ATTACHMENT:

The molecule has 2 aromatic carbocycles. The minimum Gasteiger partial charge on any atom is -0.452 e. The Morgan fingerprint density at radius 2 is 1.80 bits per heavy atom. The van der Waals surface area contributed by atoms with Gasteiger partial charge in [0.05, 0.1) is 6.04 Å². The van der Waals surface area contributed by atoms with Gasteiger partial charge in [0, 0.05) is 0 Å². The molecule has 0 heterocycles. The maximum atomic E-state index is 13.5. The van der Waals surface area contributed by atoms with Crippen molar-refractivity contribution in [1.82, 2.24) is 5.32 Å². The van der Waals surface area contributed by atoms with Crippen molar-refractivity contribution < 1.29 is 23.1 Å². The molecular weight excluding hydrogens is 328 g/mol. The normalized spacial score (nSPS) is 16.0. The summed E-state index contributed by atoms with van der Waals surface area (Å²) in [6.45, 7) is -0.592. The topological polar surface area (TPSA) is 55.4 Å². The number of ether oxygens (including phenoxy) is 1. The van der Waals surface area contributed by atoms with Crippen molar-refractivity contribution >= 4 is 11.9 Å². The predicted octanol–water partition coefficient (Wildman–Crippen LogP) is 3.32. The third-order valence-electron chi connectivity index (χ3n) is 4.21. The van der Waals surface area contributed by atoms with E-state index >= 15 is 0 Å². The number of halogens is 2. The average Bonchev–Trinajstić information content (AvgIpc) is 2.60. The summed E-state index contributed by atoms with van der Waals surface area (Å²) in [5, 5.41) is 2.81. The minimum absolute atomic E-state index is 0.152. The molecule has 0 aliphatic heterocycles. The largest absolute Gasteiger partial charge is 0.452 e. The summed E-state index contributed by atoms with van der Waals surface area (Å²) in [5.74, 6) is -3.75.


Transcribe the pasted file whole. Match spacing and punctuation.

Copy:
The molecule has 2 aromatic carbocycles. The minimum Gasteiger partial charge on any atom is -0.452 e. The Morgan fingerprint density at radius 2 is 1.80 bits per heavy atom. The van der Waals surface area contributed by atoms with Gasteiger partial charge in [0.05, 0.1) is 6.04 Å². The van der Waals surface area contributed by atoms with Gasteiger partial charge in [0, 0.05) is 0 Å². The molecule has 0 heterocycles. The maximum atomic E-state index is 13.5. The van der Waals surface area contributed by atoms with Crippen molar-refractivity contribution in [1.82, 2.24) is 5.32 Å². The van der Waals surface area contributed by atoms with Crippen molar-refractivity contribution < 1.29 is 23.1 Å². The molecular weight excluding hydrogens is 328 g/mol. The normalized spacial score (nSPS) is 16.0. The summed E-state index contributed by atoms with van der Waals surface area (Å²) in [6.45, 7) is -0.592. The topological polar surface area (TPSA) is 55.4 Å². The number of ether oxygens (including phenoxy) is 1. The van der Waals surface area contributed by atoms with Crippen molar-refractivity contribution >= 4 is 11.9 Å². The predicted octanol–water partition coefficient (Wildman–Crippen LogP) is 3.32. The third-order valence-electron chi connectivity index (χ3n) is 4.21. The van der Waals surface area contributed by atoms with E-state index >= 15 is 0 Å². The number of halogens is 2. The average Bonchev–Trinajstić information content (AvgIpc) is 2.60. The summed E-state index contributed by atoms with van der Waals surface area (Å²) in [5, 5.41) is 2.81. The minimum absolute atomic E-state index is 0.152. The molecule has 0 aliphatic heterocycles. The largest absolute Gasteiger partial charge is 0.452 e. The summed E-state index contributed by atoms with van der Waals surface area (Å²) in [5.74, 6) is -3.75.